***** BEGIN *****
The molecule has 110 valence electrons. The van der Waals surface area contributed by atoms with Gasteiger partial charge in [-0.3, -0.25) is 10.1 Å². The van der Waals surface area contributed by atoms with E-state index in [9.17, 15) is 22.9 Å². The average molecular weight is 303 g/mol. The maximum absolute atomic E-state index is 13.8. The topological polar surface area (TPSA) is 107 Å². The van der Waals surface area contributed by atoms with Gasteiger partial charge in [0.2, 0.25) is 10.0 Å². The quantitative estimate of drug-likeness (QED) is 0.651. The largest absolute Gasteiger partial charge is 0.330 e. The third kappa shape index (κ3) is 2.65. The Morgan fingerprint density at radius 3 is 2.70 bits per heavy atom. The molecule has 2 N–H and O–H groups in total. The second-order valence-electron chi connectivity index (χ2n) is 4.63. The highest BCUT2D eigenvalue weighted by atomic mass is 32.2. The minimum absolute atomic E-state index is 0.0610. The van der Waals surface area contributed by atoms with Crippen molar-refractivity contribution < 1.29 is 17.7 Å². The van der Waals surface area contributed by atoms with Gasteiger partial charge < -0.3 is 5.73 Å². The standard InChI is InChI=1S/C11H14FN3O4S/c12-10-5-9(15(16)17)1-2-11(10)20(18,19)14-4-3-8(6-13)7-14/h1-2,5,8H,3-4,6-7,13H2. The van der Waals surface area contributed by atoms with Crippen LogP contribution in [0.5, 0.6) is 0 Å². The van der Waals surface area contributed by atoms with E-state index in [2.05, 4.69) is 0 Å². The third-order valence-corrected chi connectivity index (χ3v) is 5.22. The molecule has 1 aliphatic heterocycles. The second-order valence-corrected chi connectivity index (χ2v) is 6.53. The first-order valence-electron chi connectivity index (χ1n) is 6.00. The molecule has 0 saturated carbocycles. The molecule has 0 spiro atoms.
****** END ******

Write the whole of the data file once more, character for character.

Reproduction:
The molecule has 110 valence electrons. The van der Waals surface area contributed by atoms with Gasteiger partial charge in [-0.3, -0.25) is 10.1 Å². The van der Waals surface area contributed by atoms with E-state index in [9.17, 15) is 22.9 Å². The average molecular weight is 303 g/mol. The maximum absolute atomic E-state index is 13.8. The topological polar surface area (TPSA) is 107 Å². The van der Waals surface area contributed by atoms with Gasteiger partial charge in [0.2, 0.25) is 10.0 Å². The quantitative estimate of drug-likeness (QED) is 0.651. The largest absolute Gasteiger partial charge is 0.330 e. The third kappa shape index (κ3) is 2.65. The Morgan fingerprint density at radius 3 is 2.70 bits per heavy atom. The molecule has 2 N–H and O–H groups in total. The second-order valence-electron chi connectivity index (χ2n) is 4.63. The highest BCUT2D eigenvalue weighted by atomic mass is 32.2. The minimum absolute atomic E-state index is 0.0610. The van der Waals surface area contributed by atoms with Crippen molar-refractivity contribution < 1.29 is 17.7 Å². The van der Waals surface area contributed by atoms with Gasteiger partial charge < -0.3 is 5.73 Å². The standard InChI is InChI=1S/C11H14FN3O4S/c12-10-5-9(15(16)17)1-2-11(10)20(18,19)14-4-3-8(6-13)7-14/h1-2,5,8H,3-4,6-7,13H2. The van der Waals surface area contributed by atoms with Crippen LogP contribution in [0.5, 0.6) is 0 Å². The van der Waals surface area contributed by atoms with E-state index in [2.05, 4.69) is 0 Å². The third-order valence-corrected chi connectivity index (χ3v) is 5.22. The molecule has 1 aliphatic heterocycles. The second-order valence-corrected chi connectivity index (χ2v) is 6.53. The first-order valence-electron chi connectivity index (χ1n) is 6.00. The molecule has 0 saturated carbocycles. The molecule has 0 spiro atoms.